Snow Pilot is the first beer I’ve tried from Stevens Point Brewery. This Wisconsin brewery has an extensive lineup, but they don’t make it out to California very often. So far I’m impressed, and I look forward to trying more of their brews.
Snow Pilot is a straight forward brown ale with a nutty twist. This new winter seasonal is an English-style mild brown ale with crushed pistachios added. Snow Pilot pours a ruby brown with a small off-white head. It didn’t retain much head as I drank it, possibly due to some pistachio oil. The aroma has a nutty maltiness.
The first thing I noticed when tasting Snow Pilot was caramel maltiness, reminiscent of classic brown ales like Newcastle or Samuel Smith. That gives way to a unique pistachio nuttiness. It has much more pistachio nut flavor than the nose implied. The nuts give it a bit of sweetness, almost like an almond roca. There are hints of raisin which compliment the pistachio flavor.
Snow Pilot is a perfect beer for a fall evening. It’s a classic brown ale with the unique addition of pistachio. I haven’t had pistachio in a beer before. It works well here. Snow Pilot’s pistachio flavor is not subtle, but it enhances the brown ale characteristics rather than overpowering them.
Jaron Shepherd is the Senior Brewer at 21st Amendment‘s San Francisco Brewpub. Jaron told us about his cranberry catastrophe, what happens to the oysters when they’re done brewing oyster stout, and his controversial opinion on pumpkin beers.
I moved to San Francisco in 2007 to study anthropology. Graduated in ’09 with a degree and bounced around at different jobs until I discovered a passion for home brewing and started working for 21st Amendment. I also enjoy playing guitar, disc golf, backpacking and checking out new breweries.
How did you get started brewing professionally?
I discovered a passion for brewing at home, and sought to find a place in the industry to work. After working my way up from a bartender, I got my shot brewing for 21st Amendment.
What is your favorite part of the brew day?
My favorite part of the brew day is the first hop addition in the kettle. It fills the brewery with an amazing aroma.
What was the biggest mess you’ve made making a beer?
Back when I was brewing at home, I made a cranberry saison. I added cranberries in the primary, while the yeast was still very active. I came home to discover the airlock was plugged with cranberry bits. As I pulled the bung out of the car boy, pressure had built up due to the plugged airlock, and shot cranberries and yeast all over my white ceiling and walls. Fun….
What’s the strangest ingredient you’ve added to a beer?
Oysters. They are not an ingredient that is very common in beer, but at 21st amendment we brew an Oyster stout called Marooned on Hog Island. Eating the oysters afterwards was a nice reward after a brew day.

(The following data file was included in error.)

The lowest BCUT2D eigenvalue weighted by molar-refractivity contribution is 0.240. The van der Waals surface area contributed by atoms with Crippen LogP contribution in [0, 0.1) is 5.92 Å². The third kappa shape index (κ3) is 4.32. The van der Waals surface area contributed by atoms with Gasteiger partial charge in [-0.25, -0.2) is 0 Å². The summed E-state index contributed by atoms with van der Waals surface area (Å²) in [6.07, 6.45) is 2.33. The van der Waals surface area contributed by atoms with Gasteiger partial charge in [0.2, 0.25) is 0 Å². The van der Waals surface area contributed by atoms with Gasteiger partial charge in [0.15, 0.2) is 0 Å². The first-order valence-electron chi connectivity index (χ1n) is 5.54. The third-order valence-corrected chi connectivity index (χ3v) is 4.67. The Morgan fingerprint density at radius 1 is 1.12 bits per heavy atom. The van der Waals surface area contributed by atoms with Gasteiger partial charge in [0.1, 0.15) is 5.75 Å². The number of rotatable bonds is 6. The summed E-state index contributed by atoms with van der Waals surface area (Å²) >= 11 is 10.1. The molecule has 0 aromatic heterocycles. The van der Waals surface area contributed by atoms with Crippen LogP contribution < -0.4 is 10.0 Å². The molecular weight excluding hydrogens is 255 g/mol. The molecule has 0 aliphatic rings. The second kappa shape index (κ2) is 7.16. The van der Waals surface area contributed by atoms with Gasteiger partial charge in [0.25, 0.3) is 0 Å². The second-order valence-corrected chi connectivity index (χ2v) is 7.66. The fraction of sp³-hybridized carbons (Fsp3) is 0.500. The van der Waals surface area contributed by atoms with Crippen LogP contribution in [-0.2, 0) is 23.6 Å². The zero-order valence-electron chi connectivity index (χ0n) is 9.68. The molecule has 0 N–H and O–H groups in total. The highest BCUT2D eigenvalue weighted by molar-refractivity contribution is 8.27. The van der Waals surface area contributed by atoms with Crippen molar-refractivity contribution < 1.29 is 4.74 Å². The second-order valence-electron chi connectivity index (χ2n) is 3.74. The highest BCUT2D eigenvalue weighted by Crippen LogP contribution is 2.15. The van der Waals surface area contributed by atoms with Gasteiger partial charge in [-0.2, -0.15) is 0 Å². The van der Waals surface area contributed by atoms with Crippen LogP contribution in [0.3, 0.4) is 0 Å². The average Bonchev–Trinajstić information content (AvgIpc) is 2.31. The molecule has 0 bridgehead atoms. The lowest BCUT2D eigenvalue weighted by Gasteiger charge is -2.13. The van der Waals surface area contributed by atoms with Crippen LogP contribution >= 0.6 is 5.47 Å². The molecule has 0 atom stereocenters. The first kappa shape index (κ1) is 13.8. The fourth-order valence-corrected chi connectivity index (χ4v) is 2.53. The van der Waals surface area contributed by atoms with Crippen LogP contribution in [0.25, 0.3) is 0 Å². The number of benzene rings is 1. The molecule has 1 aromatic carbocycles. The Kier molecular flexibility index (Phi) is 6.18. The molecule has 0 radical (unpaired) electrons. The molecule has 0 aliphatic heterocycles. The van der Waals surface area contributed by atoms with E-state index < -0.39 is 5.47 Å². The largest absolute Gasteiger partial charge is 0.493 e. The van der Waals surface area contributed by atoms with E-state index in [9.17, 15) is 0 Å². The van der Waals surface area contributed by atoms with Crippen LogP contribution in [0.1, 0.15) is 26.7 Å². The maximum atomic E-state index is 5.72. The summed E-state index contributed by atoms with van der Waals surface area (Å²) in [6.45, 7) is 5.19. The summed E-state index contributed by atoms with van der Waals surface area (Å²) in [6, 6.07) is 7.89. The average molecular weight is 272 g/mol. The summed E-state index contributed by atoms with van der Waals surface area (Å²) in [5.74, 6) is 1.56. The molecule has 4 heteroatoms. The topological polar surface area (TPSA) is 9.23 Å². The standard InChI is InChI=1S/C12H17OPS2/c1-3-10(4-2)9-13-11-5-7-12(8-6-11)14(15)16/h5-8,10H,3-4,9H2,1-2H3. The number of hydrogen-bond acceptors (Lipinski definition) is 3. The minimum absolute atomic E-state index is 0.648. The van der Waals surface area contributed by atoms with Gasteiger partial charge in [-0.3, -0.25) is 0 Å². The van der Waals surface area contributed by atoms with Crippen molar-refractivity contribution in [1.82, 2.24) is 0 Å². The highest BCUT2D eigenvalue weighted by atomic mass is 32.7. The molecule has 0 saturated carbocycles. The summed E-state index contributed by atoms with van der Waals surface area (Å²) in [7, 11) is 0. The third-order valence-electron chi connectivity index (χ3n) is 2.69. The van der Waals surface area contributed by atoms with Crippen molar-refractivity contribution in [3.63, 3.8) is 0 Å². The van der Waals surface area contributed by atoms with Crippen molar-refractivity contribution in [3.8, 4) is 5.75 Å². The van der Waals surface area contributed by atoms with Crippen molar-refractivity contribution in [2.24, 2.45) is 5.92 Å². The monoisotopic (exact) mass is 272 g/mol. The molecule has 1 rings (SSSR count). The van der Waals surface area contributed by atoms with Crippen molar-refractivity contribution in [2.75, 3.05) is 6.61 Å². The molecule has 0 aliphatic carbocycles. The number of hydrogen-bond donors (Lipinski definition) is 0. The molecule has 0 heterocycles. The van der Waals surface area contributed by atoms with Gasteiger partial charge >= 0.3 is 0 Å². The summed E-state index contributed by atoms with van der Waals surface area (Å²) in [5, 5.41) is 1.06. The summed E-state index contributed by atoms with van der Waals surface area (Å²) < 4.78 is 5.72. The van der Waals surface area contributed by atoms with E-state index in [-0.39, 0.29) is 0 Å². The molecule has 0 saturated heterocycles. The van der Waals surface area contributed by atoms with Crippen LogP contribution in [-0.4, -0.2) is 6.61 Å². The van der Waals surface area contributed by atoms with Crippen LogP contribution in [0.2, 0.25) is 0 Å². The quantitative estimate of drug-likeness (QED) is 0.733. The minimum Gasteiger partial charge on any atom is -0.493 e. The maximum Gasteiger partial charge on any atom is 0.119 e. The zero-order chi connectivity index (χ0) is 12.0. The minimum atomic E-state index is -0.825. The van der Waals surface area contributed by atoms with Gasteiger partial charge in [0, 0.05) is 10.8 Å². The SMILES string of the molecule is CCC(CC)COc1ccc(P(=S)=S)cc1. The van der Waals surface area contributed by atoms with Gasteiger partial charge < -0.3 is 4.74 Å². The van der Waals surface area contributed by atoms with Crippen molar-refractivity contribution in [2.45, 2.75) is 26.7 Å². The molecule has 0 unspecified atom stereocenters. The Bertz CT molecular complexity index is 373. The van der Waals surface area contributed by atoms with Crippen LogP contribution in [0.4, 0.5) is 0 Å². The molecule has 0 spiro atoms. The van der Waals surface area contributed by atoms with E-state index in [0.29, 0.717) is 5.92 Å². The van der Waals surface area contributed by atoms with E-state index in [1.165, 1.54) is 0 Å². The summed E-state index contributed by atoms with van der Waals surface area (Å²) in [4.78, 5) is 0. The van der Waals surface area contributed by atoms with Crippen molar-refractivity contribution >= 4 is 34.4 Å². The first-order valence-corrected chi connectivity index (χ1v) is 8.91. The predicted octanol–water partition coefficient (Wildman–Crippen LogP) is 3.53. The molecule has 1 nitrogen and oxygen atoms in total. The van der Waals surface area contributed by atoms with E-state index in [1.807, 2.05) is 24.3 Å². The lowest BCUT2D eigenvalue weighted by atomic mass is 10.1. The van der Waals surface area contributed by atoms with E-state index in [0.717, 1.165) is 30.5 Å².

What was your happiest moment as a brewer?
There are so many happy moments. Since I’m forced to choose one, I would say it was when we received a few medals at the 2015 GABF. It was my first year brewing, and I felt very proud to have helped brew 2 award winning beers.
Which breweries should I check out next time I’m in San Francisco?
Cellar Maker – some of the dankest beers in the city
Magnolia Smoke stack – Great beer and BBQ
Local Brewing – Great atmosphere
You’re being exiled to a desert island…which three beers are you bringing with you?
Russian River’s Blind Pig
Sierra Nevada Summerfest
What dumb joke are people always making about your job?
People always joke that brewers just sit around and drink beer all day. It’s actually a labor of love, and a lovely labor.
What’s the most underrated beer style?
Pumpkin beers. There is a lot of criticism out there on pumpkin beers for just being spiced beers. Personally, I love a good pumpkin ale, spice or no spice. Pumpkins are indigenous to this country so I consider it a very American beer style.
What beer should be served at your funeral?
Shephweizen. It’s my take on a German hefeweizen, and the name would be very fitting.
Is there a beer geek in your life? Here are some insider tips on great gifts for your favorite craft beer aficionado. You’re sure to find something here that they will love!
You could sign your craft beer fan up for a beer of the month club, but I have something better for you. These two beer delivery services each have their own unique models that deliver beers that you can’t get anywhere else.
These guys do an amazing job of finding limited release and exclusive craft beers. You can create an account for free, then you get a daily email detailing their latest craft beer release. The beer descriptions are detailed and usually include scores from sites like Beer Advocate and Rate Beer. If you’re interested you reply to the email and let them know how many you want. You can also log into their site, or use their app, and select from a few recently released beers. They pride themselves on finding unique and fresh beers. They have gift cards available for the perfect stocking stuffer. Notes from my first of many Tavour shipments are at You’ve Got Beer Mail With Tavour.